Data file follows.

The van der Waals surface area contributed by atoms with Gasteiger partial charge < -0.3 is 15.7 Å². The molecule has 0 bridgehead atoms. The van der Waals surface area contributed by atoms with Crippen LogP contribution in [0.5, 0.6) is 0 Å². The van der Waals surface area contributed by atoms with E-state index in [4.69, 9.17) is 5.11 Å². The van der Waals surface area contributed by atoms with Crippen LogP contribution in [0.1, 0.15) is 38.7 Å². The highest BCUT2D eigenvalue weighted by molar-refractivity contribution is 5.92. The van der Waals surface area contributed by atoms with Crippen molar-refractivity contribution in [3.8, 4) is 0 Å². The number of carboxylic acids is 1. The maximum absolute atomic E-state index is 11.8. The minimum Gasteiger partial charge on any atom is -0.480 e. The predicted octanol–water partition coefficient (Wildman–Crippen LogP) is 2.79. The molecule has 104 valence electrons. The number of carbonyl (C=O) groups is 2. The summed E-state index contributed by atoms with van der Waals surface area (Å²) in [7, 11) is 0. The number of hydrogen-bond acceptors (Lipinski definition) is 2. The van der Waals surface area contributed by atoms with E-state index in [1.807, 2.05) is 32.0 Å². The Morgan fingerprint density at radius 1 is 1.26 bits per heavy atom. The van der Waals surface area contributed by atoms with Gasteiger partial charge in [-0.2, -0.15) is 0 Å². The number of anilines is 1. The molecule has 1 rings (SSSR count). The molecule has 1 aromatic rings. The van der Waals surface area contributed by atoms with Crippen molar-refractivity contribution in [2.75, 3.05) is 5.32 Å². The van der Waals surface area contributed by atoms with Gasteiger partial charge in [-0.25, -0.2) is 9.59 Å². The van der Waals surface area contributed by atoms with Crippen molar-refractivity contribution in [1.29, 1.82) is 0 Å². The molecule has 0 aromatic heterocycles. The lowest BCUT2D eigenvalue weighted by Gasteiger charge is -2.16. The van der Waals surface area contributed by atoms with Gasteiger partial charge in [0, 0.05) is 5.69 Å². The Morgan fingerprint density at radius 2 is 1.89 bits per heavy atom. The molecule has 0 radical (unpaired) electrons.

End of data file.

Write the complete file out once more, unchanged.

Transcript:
The van der Waals surface area contributed by atoms with Gasteiger partial charge < -0.3 is 15.7 Å². The molecule has 0 bridgehead atoms. The van der Waals surface area contributed by atoms with Crippen LogP contribution in [0.5, 0.6) is 0 Å². The van der Waals surface area contributed by atoms with E-state index in [4.69, 9.17) is 5.11 Å². The van der Waals surface area contributed by atoms with Crippen LogP contribution in [0.1, 0.15) is 38.7 Å². The highest BCUT2D eigenvalue weighted by molar-refractivity contribution is 5.92. The van der Waals surface area contributed by atoms with Crippen molar-refractivity contribution in [3.8, 4) is 0 Å². The number of carboxylic acids is 1. The maximum absolute atomic E-state index is 11.8. The minimum Gasteiger partial charge on any atom is -0.480 e. The predicted octanol–water partition coefficient (Wildman–Crippen LogP) is 2.79. The molecule has 104 valence electrons. The number of carbonyl (C=O) groups is 2. The summed E-state index contributed by atoms with van der Waals surface area (Å²) in [7, 11) is 0. The number of hydrogen-bond acceptors (Lipinski definition) is 2. The van der Waals surface area contributed by atoms with E-state index in [1.807, 2.05) is 32.0 Å². The Morgan fingerprint density at radius 1 is 1.26 bits per heavy atom. The van der Waals surface area contributed by atoms with Gasteiger partial charge in [-0.2, -0.15) is 0 Å². The number of anilines is 1. The molecule has 1 rings (SSSR count). The molecule has 1 aromatic rings. The van der Waals surface area contributed by atoms with Crippen molar-refractivity contribution in [2.75, 3.05) is 5.32 Å². The van der Waals surface area contributed by atoms with Gasteiger partial charge in [-0.25, -0.2) is 9.59 Å². The van der Waals surface area contributed by atoms with Crippen molar-refractivity contribution in [1.29, 1.82) is 0 Å². The molecule has 0 aromatic heterocycles. The lowest BCUT2D eigenvalue weighted by Gasteiger charge is -2.16. The van der Waals surface area contributed by atoms with Gasteiger partial charge in [0, 0.05) is 5.69 Å². The Morgan fingerprint density at radius 2 is 1.89 bits per heavy atom. The molecule has 0 radical (unpaired) electrons.